Second-hand goods

Originally published at: » Second-hand goods

The procedure for allocating resources, goods and services in a participatory economy– the participatory planning procedure – does not deal explicitly with the exchange of already produced goods, so called second-hand goods. Second hand goods in this context can be defined as goods that already have been asked for, produced and delivered in accordance with…

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Perhaps I should clarify that this article focuses on organised trade in second-hand goods. It is not concerned with individuals deciding to trade directly with each other without involving anybody else.


I feel that the approach proposed would make sense. Involving the Federations, in particular for the the bigger ticket items, would give them a sense of current inventory levels that would feed into production equations. I could see a number of advantages especially if the federations build in an assessment approach that is perceived as fair to the consumer, otherwise people would sell their items on the open market. As well, if a person decides to move from one end of the USA to the other, it might make more sense to sell a washer and dryer locally and pick up another used one at the other end of the move, avoiding moving expenses. So a fair and consistent applied assessment policy would be needed.

A fair trade policy would reduce the risk of re-emerging markets. Say for example a young entrepreneur offers a better price for a W/D than the federation, and sells these at a profit, accumulating capital in the process, could create a new class of people better off than the rest of the population. But, they would need access to assets in the commons such as buildings, making unlikely for this to occur unless unused space in an existing enterprise is used to store such items. A black market of sorts could potentially emerge. I wouldn’t worry about small ticket items, like a used IKEA desk etc.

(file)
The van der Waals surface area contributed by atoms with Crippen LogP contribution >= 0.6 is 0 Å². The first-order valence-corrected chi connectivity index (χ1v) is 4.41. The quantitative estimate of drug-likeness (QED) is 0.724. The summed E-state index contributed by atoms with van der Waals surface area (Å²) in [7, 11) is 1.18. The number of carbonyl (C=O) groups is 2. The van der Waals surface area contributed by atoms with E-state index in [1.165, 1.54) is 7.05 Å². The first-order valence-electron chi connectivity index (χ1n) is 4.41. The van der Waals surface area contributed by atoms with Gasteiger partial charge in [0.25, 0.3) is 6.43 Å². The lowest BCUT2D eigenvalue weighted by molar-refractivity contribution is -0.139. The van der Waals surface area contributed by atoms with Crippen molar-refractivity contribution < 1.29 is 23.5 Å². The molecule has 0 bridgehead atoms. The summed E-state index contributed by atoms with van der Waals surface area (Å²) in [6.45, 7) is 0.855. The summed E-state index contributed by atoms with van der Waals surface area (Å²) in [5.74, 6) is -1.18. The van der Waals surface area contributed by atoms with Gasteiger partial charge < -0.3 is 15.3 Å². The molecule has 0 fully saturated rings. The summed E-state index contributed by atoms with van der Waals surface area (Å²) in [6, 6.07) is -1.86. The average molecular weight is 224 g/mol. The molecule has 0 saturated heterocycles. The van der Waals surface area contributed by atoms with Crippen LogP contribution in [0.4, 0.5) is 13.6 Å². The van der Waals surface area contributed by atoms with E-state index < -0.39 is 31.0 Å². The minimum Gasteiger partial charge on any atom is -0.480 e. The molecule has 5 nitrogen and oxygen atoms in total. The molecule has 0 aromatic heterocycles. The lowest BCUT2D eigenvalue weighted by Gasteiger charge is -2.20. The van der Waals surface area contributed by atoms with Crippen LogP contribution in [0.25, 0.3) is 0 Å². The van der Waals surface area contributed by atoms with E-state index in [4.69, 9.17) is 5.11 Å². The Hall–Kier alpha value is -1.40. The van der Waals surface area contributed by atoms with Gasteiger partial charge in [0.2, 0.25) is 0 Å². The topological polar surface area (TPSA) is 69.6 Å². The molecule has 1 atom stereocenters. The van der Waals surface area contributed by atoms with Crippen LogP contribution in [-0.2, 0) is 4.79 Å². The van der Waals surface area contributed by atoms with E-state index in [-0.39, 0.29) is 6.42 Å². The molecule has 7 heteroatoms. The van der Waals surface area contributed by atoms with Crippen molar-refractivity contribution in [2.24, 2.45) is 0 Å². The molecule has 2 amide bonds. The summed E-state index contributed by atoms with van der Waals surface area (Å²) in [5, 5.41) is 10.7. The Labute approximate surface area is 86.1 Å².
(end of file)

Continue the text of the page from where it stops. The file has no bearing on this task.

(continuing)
Collectibles would be an interesting phenomenon. People like to collect things so as to have bragging rights so i wonder if it could be tolerated for some items at some level, and not for other items, and have Smithsonian type museums in various locations so that more people could enjoy rare items instead of just a few. I’m not sure about the inheritance piece because people could find ways to gift items to relatives before passing, like valuable paintings.

Overall, i believe it is a sound approach and a good starting point when the Parecon is eventually introduced. Im sure that over time, the people would figure out and fix whatever cracks emerge once implemented.



I enjoyed reading this article. It speaks to an important issue that has not been addressed in the participatory-economy literature until now, and this article gives some specific proposals to address matters. Thank you for writing and posting.

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